We had the good fortune of connecting with Julie Elody and we’ve shared our conversation below.
Hi Julie, what do you attribute your success to?
I believe the biggest success for me has been simply: gumption. The music industry is really tricky. I think with a lot of career paths you still need to work hard and may need to make tough decisions along the way but the outline is there to follow. You do such and such and there’s a reasonable expectation that you’ll be successful.
The music industry is one of those things where it isn’t so cut and dry. There isn’t a degree or a bar to pass. Everyone’s path looks different and it sometimes unfortunately comes down to some luck or who you know.
But hard work is the only way forward. Hard work and a lot of trial and error. There were so many times along the way that I was really pissed off. Like… why am I pulling 80, 90 hour weeks to follow this dream? When it doesn’t feel like the benefits fit the work put in, it can be really discouraging. But I can tell you that it’s the ones who don’t give up that do finally come out on top.
Talent can only get you so far. The rest? Gumption.
Please tell us more about your work. We’d love to hear what sets you apart from others, what you are most proud of or excited about. How did you get to where you are today professionally. Was it easy? If not, how did you overcome the challenges? What are the lessons you’ve learned along the way. What do you want the world to know about you or your brand and story?
Ever since I was a little kid I wanted to be a writer. At first it was a lot of little short stories. A cow who got tired of the simple life and moved to Hollywood. An evil spirit called the blur trying to take over the world and a horse named Sunbran who saves the day.
At some point it shifted to poems. But I still wanted to be a writer. Then even later, I realized that when you sing something, people pay attention. They don’t always do that with written word. So I became a musician.
But still… I wanted to be a writer. I think what sets me apart is that I’m making catchy pop music with lyrics that have a deeper meaning. I write a lot about my battle with an anxiety disorder and other deeper and sometimes dark topics.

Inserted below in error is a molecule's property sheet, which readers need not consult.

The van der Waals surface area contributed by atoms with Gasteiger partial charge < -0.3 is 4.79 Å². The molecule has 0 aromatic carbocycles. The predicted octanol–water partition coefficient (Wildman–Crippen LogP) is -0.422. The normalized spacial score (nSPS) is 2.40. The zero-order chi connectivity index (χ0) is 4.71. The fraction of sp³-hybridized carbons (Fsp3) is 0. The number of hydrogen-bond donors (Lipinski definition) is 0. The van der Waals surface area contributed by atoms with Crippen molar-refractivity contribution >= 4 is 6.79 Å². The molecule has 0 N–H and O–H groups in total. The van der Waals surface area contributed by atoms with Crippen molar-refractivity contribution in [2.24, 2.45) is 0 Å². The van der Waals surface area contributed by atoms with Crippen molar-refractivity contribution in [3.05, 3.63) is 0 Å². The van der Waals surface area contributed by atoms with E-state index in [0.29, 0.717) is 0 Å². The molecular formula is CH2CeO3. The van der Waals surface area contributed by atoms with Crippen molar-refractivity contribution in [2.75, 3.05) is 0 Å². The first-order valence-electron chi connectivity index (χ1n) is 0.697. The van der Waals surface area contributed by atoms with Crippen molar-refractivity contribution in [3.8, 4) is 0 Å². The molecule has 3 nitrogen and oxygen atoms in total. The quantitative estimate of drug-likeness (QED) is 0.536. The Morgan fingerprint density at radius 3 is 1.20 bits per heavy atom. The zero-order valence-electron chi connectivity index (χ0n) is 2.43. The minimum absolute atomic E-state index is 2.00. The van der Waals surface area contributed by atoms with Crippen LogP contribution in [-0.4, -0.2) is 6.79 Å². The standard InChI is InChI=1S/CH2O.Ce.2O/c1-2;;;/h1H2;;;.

If you had a friend visiting you, what are some of the local spots you’d want to take them around to?
I live in New Orleans so the list is honestly endless!
We have really great Vietnamese food here. There’s a market in Gretna called Hong Kong market. They have a little counter in the market where they sell these $3 Bahn Mi sandwiches that are the most legitimate and delicious things ever. For $3. And the best fried chicken in the entire world is from a gas station here called Brothers. Ask anyone.
Of course I’d take them to do all of the touristy things. A Haunted tour of the French Quarter where they’d learn all about the great fires and the evil slave owners and all the yellow fever. Beignets at Cafe Du Monde. Turtle soup at Commander’s Palace. Hurricanes at Pat O’Brien’s. Ok, ok. 90% of visiting New Orleans is food and alcohol. It’s what we do.
Then we’d do the less touristy things. Jam to some tunes and watch boats go by on the Mississippi at “The Fly” in Audubon Park. Visit Mojo Coffee house for some espresso and sparkling soda. (It sounds gross but it’s great.) Hang out on the levy in Algiers Point. And of course, literally any bar or venue is bound to have some fantastic music on any night of the week.
The Shoutout series is all about recognizing that our success and where we are in life is at least somewhat thanks to the efforts, support, mentorship, love and encouragement of others. So is there someone that you want to dedicate your shoutout to?